By Patrick R. Gibbons, Nevada Policy Research Institute
Which industry in Nevada terminates less than one percent of its employees for poor performance, incompetence or criminal behavior? If you said “public education,” give yourself a gold star.
According to the Center for American Progress, a left-of-center think tank, and the U.S. Department of Education’s National Center for Education Statistics, Nevada’s school districts terminated or failed to renew the contracts of just 0.2 percent of untenured teachers and 0.3 percent of tenured teachers in 2007-08. Overall, Nevada kept 99.4 percent of its teachers that year. Only Arkansas, Delaware and Pennsylvania fired fewer teachers.
Either Nevada somehow attracts and retains the best teachers on the planet, or the state is packing kids into classrooms with unacceptably high odds they will be taught by ineffective, if not incompetent, teachers.
The latter is more likely the correct answer.
Teacher unions across the country have done an excellent job protecting the interests of their members, but often at the expense of the students. Tenure and seniority privileges (along with an entirely inadequate metric for evaluating teachers) allow bad teachers to continue “educating” students. Getting rid of bad teachers, even in Nevada, is notoriously difficult. Often it takes months if not years of conferences, meetings, counseling sessions and negotiations in order to terminate seriously bad teachers.
This is most evident in New York City’s infamous “rubber room,” where teachers accused of anything from extremely poor performance to child endangerment or even molestation continue to receive their paychecks—some higher than $100,000 a year—for an average of two to five years. Ludicrous tenure protections in New York City make it literally cheaper to pay teachers to stay away from the kids than to fire them outright.
So bad is the situation, remarked one New York City principal, that Randi Weingarten, president of the American Federation of Teachers, “would protect a dead body in the classroom.”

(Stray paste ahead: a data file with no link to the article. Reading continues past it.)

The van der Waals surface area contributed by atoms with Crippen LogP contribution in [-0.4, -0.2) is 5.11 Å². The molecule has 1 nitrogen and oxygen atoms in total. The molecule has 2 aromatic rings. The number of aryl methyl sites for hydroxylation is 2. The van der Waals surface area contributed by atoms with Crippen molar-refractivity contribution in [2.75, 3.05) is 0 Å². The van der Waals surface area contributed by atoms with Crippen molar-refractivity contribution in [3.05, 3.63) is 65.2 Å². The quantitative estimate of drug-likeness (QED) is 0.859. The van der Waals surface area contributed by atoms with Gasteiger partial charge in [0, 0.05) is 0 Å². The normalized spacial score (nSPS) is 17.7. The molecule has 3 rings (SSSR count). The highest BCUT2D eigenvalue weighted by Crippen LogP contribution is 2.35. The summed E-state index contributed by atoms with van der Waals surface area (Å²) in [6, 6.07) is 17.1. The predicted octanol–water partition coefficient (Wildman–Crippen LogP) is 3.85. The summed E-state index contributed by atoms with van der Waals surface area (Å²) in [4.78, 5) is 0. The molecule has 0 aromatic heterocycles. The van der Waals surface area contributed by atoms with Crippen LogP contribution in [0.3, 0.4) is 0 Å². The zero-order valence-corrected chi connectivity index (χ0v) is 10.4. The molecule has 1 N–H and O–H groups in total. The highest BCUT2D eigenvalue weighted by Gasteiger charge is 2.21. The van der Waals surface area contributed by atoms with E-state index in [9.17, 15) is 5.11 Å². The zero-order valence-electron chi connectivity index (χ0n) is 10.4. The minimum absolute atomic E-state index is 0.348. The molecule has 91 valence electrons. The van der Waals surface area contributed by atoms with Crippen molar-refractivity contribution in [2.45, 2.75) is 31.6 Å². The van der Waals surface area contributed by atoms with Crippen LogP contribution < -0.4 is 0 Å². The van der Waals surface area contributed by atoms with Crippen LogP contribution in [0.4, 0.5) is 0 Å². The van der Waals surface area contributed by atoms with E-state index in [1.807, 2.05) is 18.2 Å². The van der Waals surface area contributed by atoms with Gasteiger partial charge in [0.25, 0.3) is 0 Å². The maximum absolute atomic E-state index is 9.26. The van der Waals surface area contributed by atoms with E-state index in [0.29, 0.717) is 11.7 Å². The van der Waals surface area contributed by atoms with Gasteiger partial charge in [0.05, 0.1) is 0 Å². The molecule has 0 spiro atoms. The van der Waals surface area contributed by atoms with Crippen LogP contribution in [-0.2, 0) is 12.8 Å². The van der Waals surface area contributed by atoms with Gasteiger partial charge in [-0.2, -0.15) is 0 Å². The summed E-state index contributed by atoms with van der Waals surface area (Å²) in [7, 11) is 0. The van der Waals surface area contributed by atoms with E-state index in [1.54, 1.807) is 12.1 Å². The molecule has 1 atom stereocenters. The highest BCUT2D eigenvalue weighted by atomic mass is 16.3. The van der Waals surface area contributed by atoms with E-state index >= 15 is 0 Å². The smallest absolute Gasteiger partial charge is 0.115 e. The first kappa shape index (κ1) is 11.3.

This upside-down world where bad teachers are protected originated largely out of the unions’ massive public-relations-warfare machines that lambaste dissenters and reformers as “anti-teacher” or “anti-education”—or worse, “anti-children.” Somehow, unions have managed to convince many that protecting bad teachers is in the best interest of the children.
Fortunately, teacher unions’ ability to manipulate public opinion is waning, as people grow impatient with years of repeated failure in the classroom. After years of blaming everyone else, people on both sides of the political aisle are zeroing in on the unions’ bad policy on bad teachers.
Indeed, as Secretary of Education Arne Duncan says, “When inflexible seniority and rigid tenure rules that we designed put adults ahead of children—then we are not only putting kids at risk, we are putting the entire education system at risk.”
Whitney Tilson, of Democrats for Education Reform, agrees. He’s identified “three pillars of mediocrity” in public education that must be reformed:
- 1) Lifetime tenure
2) Lockstep pay
3) Seniority (instead of merit)
Nevada must address those issues to ensure we have good teachers in the classroom.
First, without evaluating teachers using student-testing data, we have no idea how good or bad our teachers actually are. This means the $300 million Nevada taxpayers spend each biennium on class-size reduction is most likely merely exposing more and more students to ineffective teachers.
Second, Nevada state law allows teachers to earn tenure after just one year and three highly subjective evaluations. Thus, as the National Council on Teacher Quality notes, Nevada is a state where earning tenure is “virtually automatic.” Few higher-ed teachers, by contrast, actually receive tenure, and even then it takes five or more years to earn the privilege. Tenure, if kept at all for K-12 education, should be based on value-added assessment data and only awarded as part of a renewable contract after five years of teaching.
Third, Nevada needs to ensure that merit, not seniority, is the basis for school transfers, promotions, terminations and even pay raises. This means no terminating of young teachers when budgets are cut. The first teachers to be fired should be the bad ones, not—as now—the teachers who’ve paid the least in union dues. Additionally, Nevada should replace its lockstep pay scale system with a merit pay or merit bonus system. The extra value that outstanding teachers bring to their students—and demonstrate under value-added assessment—must be recognized and rewarded.
Certainly it is true there are bad students and inattentive parents. But complaining about such realities produces nothing. It’s time we focused on issues that can be dealt with.
Rewarding good teachers and getting rid of bad ones is a must—if Nevada public education is ever going to improve.
Patrick R. Gibbons is an education analyst with the Nevada Policy Research Institute.